Monday, May 9, 2016


Preview Years later, the Peace Resource Center--which Mum later established in Wilmington College, Wilmington, Ohio, and which houses her personal library, her own writings and the biggest collection on materials about Hiroshima, Nagasaki, war, peace and nuclear weapons in the country--contacted me. The director wanted to publish To Russia with Love in English. They had an editor and publisher ready to move on it.
     Fortunately I knew where the only extant manuscript was. I got it out and read it for the first time in 50 years, the first time since I'd written it.
     It brought back intense memories. It was a bizarre trip in many ways--a middle-aged American couple with two teenagers, a Japanese-American friend, and two cats confronting the Great Russian Bear in a 50-foot ketch. Our reception was even more surreal, involving legs of mutton and 55-gallon drums of diesel fuel--and a Cold War encounter with real Russians.
     Here's what I wrote in To Russia with Love regarding October 21, the day we approached the Russian coast:

     Skipper wanted to sail into the harbor at noon, with all our sails up, for everyone on shore to note and question. Ted wanted to sneak in at night, when no one would see us coming and turn us away. “I think it’s better,” Ted had said, “to be there in the morning, already at anchor.”

     We had an inkling just before two o’clock, when a low-flying airplane from the direction of Vladivostok flew over us, turned around, and rushed back to home base, that there would be no sneaking in and being there. I would very much like to have been in the control tower which picked up the message, “A small yacht under the American flag, carrying men, women, and animals, is approaching Nakhodka Harbor at a speed of approximately two miles per hour, and is presently twenty miles offshore. I wish you’d go out there and see what this is all about!”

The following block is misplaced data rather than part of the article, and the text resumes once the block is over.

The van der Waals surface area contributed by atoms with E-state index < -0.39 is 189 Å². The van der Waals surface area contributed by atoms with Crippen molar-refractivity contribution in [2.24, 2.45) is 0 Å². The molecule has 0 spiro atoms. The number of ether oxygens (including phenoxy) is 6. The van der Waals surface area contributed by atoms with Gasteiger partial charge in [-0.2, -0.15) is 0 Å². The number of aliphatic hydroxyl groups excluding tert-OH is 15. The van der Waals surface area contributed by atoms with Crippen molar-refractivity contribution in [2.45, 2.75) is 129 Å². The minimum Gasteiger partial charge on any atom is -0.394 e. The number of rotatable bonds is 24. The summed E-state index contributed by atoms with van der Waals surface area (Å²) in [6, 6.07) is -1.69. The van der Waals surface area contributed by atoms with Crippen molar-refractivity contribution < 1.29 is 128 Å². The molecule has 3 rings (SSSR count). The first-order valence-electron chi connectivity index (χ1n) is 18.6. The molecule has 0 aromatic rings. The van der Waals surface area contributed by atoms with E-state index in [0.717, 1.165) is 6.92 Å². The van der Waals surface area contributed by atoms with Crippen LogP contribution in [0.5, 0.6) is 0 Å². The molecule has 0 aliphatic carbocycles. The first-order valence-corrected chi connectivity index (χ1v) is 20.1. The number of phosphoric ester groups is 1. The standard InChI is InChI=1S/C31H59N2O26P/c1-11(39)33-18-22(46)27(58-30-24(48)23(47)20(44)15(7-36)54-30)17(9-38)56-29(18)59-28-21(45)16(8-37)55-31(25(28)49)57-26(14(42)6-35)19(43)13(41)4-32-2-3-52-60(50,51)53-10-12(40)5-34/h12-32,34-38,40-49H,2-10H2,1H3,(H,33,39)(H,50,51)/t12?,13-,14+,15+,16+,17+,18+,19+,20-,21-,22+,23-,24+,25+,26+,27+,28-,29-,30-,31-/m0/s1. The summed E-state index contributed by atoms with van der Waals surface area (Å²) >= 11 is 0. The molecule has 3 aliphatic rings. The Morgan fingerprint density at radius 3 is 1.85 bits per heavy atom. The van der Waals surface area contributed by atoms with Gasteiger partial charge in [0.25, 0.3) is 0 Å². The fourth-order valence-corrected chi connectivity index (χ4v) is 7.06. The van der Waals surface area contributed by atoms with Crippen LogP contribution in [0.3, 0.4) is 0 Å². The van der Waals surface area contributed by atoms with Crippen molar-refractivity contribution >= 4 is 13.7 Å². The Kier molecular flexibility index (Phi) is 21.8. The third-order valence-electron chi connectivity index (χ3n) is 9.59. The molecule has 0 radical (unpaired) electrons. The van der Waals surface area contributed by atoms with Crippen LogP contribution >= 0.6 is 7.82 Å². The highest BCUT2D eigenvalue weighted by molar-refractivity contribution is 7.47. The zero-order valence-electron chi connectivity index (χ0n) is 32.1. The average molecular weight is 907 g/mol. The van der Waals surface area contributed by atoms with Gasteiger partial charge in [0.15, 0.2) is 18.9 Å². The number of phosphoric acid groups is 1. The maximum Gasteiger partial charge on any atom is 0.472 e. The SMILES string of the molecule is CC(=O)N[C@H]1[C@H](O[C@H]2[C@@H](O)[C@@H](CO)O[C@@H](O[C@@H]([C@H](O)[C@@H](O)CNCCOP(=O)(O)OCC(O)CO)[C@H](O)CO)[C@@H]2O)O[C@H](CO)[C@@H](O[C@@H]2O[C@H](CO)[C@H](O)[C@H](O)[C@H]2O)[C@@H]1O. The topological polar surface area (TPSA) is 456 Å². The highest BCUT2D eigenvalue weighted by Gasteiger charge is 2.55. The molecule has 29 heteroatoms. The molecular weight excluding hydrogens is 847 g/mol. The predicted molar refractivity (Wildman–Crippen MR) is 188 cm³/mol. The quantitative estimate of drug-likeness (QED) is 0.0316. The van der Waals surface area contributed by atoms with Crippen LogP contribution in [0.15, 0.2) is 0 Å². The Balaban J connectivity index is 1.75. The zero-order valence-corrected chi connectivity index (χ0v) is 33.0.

“They’ll probably have a story in Pravda tomorrow, about the party of deviationists who tacked their way into Nakhodka,” joked Skipper. “You know, this is the only place in the world where I know I won’t be called a Communist!”

     At two, a dowager ship appeared on the horizon. . . It approached rapidly and we could see that it was a large navy vessel—the Russian reply to the American destroyer, Collett, which escorted us to Kwaj after our arrest in the Pacific test zone in 1958. . . (It) pulled up alongside us. The gun stations were covered, but every one of them was manned. . .

     Darkness closed in at seven. . . 

     It came rapidly, noisily, and in complete, alarming blackness. . . a pilot-boat type a bit bigger than the Phoenix. . . When it was close, we were again washed with light for an instant. Someone yelled what we finally understood was “Stop! Stop”! . . . We turned into the wind, and took down the main and mizzen, while this Russian version of the Coastguard cutter Planetree stood by.

     Until we were under bare poles, and I could tie the tiller, I stood in the cockpit shivering and trying not to. It wasn’t that cold, but even my knee-bones shimmied uncontrollably. Then I went forward to wait.

     Fate, with a steel hull, pulled alongside to starboard. . . Several officers jumped aboard. . and one of the officers. . . asked—in Japanese—if they could go below and talk. . .

     Still shivering, I went aft, where—amid a two-foot stack of letters, telegrams, pleas for peace, and petitions signed by thousands of Japanese people, three armloads and box of symbolic paper crane leis. . .  the Russian officer was saying, in fluent English:
     “I am very sorry, but I cannot take these. I have not the time to read them all; if I pass them out to the people, they would not be interested. They wouldn’t understand. I am only an official—I cannot give these to the government.”
He waited almost pleadingly for one of us to say something, but we had nothing to say. Mum looked sorrowfully into the depths of the table; Skipper, and Ted, who had just come in, studied the floor.
     “Your mission is accomplished, I think,” he said. . .
     In the next silence, the officer reached out as if for reassurance and pulled Miri onto his lap. Mum had already told him her name [Mir i droozba, Peace-and-Friendship], and perhaps he was drawing strength from the significance of it. . .”


     To Russia with Love can be ordered from the Peace Resource Center at Wilmington College, Wilmington, Ohio, c/o and all proceeds go to them. I thank my talented cousin Gina Sammis for her help with the cover design. Note: Be sure your copy has tucked into it the 1-page foreword, the dramatis personae which was left out by mistake and needs to be included so the reader will know who and what the story is about.

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